After signing up for organ transplants outside China, wait times are months to years, depending on the type of organ. But what experts have found is that if the organ was bought in China, a fresh organ can be delivered within days or weeks.

One of the driving factors pushing this organ tourism trade is the high demand for organs.

Tohti described the callous nature of the organ trade in China, referencing terms used on Chinese transplant websites such as “unlimited supply” and “predate for your heart transplantation.”

“It is not acceptable that a normal ‘by-one-get-one-free’ shopping pattern can be seen in organ transplantation,” he said. 

Tohti also mentioned recent reports of free national health check-ups in the Xinjiang region for “improving the quality of life of Uyghurs.”

“We suspect that the CCP is building a national database for organ trade,” he said. Uyghurs are a muslim ethnic minority also targeted for persecution by the CCP and have reportedly also been targeted for organ harvesting.

Gutmann and Matas found that in China there are between “60,000 transplants to 100,000 transplants per year” in a nearly 700-page report they published last year in June.

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Mr Chen Yonglin, former Chinese diplomat who defected to Australia in 2005, speaking at the Sydney rally. (Shar Adams/The Epoch Times)Mr Chen Yonglin, former Chinese diplomat who defected to Australia in 2005, speaking at the Sydney rally. (Shar Adams/The Epoch Times)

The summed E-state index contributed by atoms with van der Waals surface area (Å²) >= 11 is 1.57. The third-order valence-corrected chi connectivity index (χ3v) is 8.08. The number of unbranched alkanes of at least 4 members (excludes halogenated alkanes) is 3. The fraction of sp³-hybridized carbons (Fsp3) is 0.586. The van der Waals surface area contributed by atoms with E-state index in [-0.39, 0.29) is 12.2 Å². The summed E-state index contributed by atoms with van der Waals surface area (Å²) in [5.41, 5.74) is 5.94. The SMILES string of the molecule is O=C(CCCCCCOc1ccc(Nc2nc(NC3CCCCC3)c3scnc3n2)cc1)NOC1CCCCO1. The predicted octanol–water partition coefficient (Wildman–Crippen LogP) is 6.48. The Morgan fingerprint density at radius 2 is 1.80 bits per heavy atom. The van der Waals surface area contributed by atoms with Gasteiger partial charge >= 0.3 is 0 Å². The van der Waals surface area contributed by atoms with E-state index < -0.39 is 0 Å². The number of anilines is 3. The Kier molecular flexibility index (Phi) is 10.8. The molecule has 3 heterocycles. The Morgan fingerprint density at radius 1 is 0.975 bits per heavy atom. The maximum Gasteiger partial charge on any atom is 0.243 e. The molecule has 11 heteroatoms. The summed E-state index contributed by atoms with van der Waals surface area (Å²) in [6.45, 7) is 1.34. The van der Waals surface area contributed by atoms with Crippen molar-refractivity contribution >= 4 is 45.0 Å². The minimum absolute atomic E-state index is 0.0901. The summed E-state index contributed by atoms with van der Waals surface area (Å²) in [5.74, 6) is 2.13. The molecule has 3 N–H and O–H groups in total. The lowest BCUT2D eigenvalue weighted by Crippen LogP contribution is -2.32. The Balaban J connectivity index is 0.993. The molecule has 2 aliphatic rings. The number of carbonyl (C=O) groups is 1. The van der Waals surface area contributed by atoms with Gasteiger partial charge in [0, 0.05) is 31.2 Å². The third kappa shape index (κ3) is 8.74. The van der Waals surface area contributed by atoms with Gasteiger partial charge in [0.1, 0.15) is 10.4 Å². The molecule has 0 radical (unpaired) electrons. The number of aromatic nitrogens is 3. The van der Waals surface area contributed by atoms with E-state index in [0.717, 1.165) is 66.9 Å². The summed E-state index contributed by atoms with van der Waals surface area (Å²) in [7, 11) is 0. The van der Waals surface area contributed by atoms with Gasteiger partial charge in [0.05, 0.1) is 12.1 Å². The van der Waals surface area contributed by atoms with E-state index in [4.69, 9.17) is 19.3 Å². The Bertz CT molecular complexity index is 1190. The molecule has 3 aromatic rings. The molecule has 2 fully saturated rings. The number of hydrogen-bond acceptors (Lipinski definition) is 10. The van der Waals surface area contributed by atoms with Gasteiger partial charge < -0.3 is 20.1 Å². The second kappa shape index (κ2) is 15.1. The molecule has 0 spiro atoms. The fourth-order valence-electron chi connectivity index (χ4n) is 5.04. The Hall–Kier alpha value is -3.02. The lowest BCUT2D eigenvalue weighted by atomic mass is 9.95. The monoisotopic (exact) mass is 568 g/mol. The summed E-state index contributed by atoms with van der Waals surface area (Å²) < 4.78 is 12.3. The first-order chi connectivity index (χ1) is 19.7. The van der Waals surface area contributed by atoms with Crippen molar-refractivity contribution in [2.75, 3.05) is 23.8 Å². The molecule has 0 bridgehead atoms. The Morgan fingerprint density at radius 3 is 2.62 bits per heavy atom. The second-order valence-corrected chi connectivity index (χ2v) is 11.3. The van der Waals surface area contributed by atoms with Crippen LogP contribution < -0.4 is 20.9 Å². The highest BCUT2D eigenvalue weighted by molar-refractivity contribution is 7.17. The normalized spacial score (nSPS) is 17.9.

Australian news outlets ran a series of reports in June exposing the Chinese Communist Party’s (CCP) infiltration of Australia’s political system. The joint investigation by Australian Broadcasting Corporation (ABC) and Fairfax Media found that Chinese businessmen with ties to Beijing had in the past decade donated millions of dollars to the major political parties in an attempt to sway national policy and even sabotage Australian national interests.

The Chinese communist regime further extended its influence abroad by manipulating local Chinese communities, suppressing Australian-based Chinese dissidents, co-opting Chinese student associations, and controlling Chinese-language media, according to the investigation.

Prime Minister Malcolm Turnbull has since launched a major inquiry into Australia’s espionage and foreign interference laws, according to the ABC.